Heroin Eyes: What Do They Look Like?

Heroin eyes can indicate ongoing heroin addiction or signify a potential overdose, depending on the severity of the physical symptoms. Learn more about the potential signs of heroin overdose and what treatment options exist for heroin addiction.

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Dr. Langdon M.D.

Medically Reviewed By: Kimberly Langdon M.D.


‘Heroin eyes’ refer to a condition people get due to heroin abuse or heroin overdose.

This condition has a few distinctive characteristics, including bloodshot eyes, pinpoint pupils, and an out-of-focus or sleepy countenance.

These characteristics usually accompany other outward signs of heroin withdrawal, addiction, or overdose.

Learn more about the signs of heroin addiction.

Identifying Heroin Eyes

Someone who uses heroin may have droopy eyelids, irritated eyes—usually bloodshot—as well as pinpoint pupils. The color of the iris, too, is known to be very intense during a period of heroin withdrawal.

The eyes of a heroin user may also be out of focus, gaunt, or lifeless. This is usually a sign that a person is currently riding an opioid-induced high.

Pinpoint Pupils

Pinpoint pupils are a tell-tale sign of heroin addiction. The eyes may be ‘pinoint’ or very small because heroin use causes the eye to contract, or become smaller in size.

Opioids like heroin constrict the pupil by causing hypercarbia (increase in carbon dioxide in the bloodstream) and hypoxia (lack of sufficient oxygen).

This affects the pupillary sphincter muscle, causing the eyes to constrict.

Dark Rims Under The Eyes

Dark rims, or ‘bags’, may also appear under the eyes of heroin users. Dark circles under the eyes may signal lack of sleep, or they may point to hyperpigmentation.

This condition simply means a change in skin color. When it occurs around the eyes from heroin use, it may be due to the constriction of blood vessels around the eyes.

Bloodshot Eyes

Bloodshot eyes, or red eyes, are red, irritated eyes. They typically occur due to dry eyes or allergies, but may occur due to heroin use along with other symptoms of heroin eyes.

Bloodshot eyes may occur due to lack of sleep associated with heroin use, or from not producing enough tears.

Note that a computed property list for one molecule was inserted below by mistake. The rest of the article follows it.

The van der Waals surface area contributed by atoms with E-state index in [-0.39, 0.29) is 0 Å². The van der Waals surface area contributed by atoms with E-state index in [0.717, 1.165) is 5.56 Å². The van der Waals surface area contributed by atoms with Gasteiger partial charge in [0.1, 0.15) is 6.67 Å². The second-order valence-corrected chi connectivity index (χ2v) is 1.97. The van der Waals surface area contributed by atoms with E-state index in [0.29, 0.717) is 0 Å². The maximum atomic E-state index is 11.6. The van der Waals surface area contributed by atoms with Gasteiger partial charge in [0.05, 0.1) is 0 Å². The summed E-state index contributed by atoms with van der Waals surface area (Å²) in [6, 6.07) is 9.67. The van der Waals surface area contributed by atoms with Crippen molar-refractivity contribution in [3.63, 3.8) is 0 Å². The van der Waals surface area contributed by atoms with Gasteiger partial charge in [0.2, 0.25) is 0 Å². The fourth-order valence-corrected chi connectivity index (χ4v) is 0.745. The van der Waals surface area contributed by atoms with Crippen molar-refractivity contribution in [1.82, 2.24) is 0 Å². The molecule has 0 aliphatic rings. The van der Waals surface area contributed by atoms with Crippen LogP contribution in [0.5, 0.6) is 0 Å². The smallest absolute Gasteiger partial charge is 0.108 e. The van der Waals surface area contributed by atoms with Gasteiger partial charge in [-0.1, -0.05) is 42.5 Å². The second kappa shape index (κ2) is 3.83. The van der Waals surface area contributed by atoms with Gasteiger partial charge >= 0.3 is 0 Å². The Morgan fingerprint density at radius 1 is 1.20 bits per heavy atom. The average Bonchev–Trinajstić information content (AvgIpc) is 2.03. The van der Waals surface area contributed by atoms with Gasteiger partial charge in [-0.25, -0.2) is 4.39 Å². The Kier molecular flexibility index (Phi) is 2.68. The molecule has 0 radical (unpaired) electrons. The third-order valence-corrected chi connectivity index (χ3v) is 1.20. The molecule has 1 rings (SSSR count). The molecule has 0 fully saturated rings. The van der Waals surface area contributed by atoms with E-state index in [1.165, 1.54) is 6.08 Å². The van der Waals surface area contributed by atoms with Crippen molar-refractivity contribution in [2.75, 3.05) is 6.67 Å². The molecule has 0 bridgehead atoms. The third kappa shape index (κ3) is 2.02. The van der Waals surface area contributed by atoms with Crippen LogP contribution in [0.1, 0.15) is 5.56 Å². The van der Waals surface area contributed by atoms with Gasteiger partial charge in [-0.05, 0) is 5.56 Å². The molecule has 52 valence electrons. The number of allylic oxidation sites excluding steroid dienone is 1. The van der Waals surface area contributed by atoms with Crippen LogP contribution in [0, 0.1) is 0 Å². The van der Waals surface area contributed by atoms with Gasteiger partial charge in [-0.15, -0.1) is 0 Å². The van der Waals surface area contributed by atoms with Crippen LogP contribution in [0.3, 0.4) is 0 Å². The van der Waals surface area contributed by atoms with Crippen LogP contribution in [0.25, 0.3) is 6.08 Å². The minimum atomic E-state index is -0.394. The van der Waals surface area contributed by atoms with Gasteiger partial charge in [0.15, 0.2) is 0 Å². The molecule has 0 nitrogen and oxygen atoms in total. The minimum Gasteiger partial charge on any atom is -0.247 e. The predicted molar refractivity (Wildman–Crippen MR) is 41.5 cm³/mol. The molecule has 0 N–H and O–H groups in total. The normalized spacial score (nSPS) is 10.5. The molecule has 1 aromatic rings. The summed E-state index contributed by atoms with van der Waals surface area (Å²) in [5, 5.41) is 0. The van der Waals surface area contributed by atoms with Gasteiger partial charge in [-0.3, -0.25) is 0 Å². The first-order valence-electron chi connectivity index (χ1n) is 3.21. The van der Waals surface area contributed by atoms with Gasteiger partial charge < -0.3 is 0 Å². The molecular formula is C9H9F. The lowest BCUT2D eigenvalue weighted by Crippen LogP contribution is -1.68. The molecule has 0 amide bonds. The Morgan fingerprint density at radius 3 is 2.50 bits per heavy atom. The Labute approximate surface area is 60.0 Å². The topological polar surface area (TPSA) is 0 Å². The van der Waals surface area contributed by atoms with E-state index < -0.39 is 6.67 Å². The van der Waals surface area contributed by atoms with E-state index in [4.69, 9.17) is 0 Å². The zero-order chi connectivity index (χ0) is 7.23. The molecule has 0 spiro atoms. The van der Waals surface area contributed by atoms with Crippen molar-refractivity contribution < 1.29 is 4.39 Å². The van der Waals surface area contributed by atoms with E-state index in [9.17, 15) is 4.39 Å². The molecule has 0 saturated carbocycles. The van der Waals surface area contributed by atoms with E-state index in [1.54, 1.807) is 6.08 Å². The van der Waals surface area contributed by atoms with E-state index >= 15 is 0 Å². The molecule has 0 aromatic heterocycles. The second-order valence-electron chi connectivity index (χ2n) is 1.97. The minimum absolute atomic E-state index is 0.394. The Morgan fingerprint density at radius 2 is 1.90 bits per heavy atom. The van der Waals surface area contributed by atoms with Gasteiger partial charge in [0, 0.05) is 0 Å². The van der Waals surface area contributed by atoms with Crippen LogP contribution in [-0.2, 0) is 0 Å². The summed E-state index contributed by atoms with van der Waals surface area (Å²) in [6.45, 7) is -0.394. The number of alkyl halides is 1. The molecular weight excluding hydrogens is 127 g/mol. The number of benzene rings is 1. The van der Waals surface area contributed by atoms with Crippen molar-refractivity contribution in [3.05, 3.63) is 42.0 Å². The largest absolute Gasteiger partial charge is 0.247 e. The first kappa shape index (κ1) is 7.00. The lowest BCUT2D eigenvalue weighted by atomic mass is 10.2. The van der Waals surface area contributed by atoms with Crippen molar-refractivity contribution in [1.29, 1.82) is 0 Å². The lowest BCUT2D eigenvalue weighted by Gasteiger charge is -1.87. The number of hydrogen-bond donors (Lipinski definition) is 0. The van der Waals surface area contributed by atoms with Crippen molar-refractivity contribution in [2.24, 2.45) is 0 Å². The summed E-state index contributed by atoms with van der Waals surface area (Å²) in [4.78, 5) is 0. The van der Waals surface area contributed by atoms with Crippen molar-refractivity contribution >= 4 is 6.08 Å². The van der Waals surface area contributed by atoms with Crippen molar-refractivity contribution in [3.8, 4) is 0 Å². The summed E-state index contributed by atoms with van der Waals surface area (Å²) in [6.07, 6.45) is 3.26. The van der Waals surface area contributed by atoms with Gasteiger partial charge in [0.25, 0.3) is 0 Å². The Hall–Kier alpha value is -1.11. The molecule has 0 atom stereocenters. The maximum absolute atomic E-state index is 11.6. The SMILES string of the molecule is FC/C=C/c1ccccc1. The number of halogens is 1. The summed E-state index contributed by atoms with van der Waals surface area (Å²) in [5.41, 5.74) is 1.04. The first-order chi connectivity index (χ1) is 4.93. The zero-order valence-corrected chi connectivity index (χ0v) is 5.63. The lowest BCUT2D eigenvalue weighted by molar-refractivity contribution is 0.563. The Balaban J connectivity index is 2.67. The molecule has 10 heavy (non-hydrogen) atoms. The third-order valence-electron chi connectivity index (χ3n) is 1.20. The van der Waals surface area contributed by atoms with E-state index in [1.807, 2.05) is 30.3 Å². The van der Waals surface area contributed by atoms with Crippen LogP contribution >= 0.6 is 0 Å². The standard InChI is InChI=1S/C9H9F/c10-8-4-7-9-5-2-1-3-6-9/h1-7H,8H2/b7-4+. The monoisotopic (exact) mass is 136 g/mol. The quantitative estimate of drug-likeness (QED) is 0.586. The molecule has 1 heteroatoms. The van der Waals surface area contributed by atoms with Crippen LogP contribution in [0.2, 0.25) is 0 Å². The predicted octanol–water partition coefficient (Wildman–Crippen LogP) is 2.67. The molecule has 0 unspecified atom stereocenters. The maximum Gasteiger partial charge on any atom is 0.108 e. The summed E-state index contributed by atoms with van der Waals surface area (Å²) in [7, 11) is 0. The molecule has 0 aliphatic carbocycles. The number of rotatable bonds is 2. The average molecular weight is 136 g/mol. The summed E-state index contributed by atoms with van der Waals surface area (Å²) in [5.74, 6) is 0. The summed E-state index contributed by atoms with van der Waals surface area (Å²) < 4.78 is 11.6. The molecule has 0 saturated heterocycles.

What Causes Heroin Eyes?

Opiates are unique in their effect on the eyes, as they constrict the pupils by attaching to the opioid receptors in the brain and altering the central nervous system.

The nervous system then floods the body with dopamine, the ‘feel-good’ stress chemical, and produces an extremely strong pleasurable effect.

However, the high quickly dies off, leaving the user with a host of negative side effects, and an increased desire to use again.

Other Signs Of Heroin Drug Use

There are a number of other warning signs that may allude to a person potentially using heroin or being in the midst of heroin withdrawal symptoms.

Some of these other signs of heroin abuse include:

  • flushed skin
  • constant itching
  • covering up limbs and extremities, even in warm weather
  • nodding off on heroin
  • intense fatigue
  • lowered heart rate
  • paranoia
  • secretive behavior
  • increased financial hardships, seemingly out of nowhere
  • dramatic weight loss

Treatment Options For Heroin Addiction

Treatment for heroin addiction is more accessible than you might think. There are a number of drug rehab centers that provide addiction treatment services for opioids, heroin, and more, including here at Bedrock Recovery Center.

Treatment methods and programs for heroin use at our treatment center include:

Find Help For Heroin Abuse At Bedrock Recovery Center

Bedrock Recovery Center offers treatment plans at our esteemed drug rehab facility in Canton, MA which are specific to your recovery needs.

If you or a loved one are currently seeking recovery services for an ongoing heroin addiction, give our free helpline a call today.

  1. Anesthesiology — Pupillary Effects of High-dose Opioid Quantified with Infrared Pupillometry https://pubs.asahq.org/anesthesiology/article/121/5/1037/13907/Pupillary-Effects-of-High-dose-Opioid-Quantified
  2. National Institute of Drug Abuse — Heroin Drug Facts https://nida.nih.gov/publications/drugfacts/heroin
  3. Substance Abuse and Mental Health Services Administration (SAMHSA) — SAMHSA Treatment Locator https://www.samhsa.gov/find-help/national-helpline

Written by Bedrock Recovery Center Editorial Team

© 2024 Bedrock Recovery Center | All Rights Reserved

* This page does not provide medical advice.

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